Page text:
I don’t know how or why I came to love Northern Exposure in sixth grade, but I did. It is the story of a New York doctor who finds himself in a practice in small town Alaska. Later in life when I encountered Twin Peaks (I was much too young for that scary stuff when it was on the air) it made perfect sense to me that Northern Exposure was a toned down version of that warped Lynchian perspective I came to love.
Northern Exposure seems like the kind of show that would be dry and boring to a pre-teen, but I loved it. It is a character driven dramedy that follows all the quirky inhabitants of Cicely, Alaska: the local radio DJ, a retired astronaut, the owner of the local tavern, a spunky and cursed female pilot, and many more. The daily goings on about town are peppered with fantastic and unlikely scenarios, a la magical realism.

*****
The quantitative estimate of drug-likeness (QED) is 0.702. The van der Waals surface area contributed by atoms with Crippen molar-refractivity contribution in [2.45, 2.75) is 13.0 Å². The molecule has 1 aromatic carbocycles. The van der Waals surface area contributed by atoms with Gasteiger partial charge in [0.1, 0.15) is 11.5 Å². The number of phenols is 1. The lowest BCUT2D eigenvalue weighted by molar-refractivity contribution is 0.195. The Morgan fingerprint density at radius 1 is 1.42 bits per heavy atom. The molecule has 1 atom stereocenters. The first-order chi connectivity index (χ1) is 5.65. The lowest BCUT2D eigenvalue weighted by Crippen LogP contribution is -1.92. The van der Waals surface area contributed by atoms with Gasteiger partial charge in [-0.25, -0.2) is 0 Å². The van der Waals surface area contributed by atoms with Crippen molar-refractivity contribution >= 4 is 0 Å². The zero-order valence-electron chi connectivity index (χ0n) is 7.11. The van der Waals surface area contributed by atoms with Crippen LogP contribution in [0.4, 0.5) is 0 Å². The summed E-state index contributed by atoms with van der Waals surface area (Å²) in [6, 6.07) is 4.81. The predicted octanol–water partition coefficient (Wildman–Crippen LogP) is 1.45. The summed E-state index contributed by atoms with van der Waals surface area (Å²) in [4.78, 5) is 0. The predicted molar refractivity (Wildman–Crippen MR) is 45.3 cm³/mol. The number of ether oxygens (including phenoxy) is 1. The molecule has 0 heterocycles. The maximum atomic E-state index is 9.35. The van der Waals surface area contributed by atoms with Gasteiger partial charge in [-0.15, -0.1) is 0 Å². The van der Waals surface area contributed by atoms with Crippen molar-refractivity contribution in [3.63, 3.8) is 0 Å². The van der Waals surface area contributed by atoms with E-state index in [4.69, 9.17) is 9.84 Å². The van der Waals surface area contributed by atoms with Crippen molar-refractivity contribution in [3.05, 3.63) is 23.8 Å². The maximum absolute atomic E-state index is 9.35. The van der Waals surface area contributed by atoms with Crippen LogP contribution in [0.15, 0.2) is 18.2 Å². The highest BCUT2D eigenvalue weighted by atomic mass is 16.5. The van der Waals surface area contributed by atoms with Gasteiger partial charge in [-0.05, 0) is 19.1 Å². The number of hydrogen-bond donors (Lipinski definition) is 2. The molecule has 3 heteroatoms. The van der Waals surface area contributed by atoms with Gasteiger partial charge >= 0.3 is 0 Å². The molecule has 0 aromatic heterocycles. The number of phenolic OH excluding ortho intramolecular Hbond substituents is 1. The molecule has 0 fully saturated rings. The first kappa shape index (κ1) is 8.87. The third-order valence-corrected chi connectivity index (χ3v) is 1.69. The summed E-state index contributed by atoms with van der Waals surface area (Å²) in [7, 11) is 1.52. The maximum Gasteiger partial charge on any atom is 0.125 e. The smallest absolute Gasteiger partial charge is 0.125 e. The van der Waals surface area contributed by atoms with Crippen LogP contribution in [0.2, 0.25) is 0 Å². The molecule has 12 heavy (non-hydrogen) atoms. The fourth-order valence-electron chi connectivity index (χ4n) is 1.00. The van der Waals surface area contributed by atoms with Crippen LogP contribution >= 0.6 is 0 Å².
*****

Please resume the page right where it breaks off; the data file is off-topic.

Twin Peaks takes that magical realism to the next level with a sense that nothing should be taken at face value in that small town. Twin Peaks is the darker and more sinister Northern Exposure. Though it starts with a murder investigation, odd occurrences and the slow revelation that no one and nothing is what it seems takes it to an even stranger place. I wish TV would resurrect the artfully crafted stories of these early 90s shows. It is rare to see anything these days with a story that takes its sweet time unfolding and isn’t afraid to dip into the bizarre and unusual.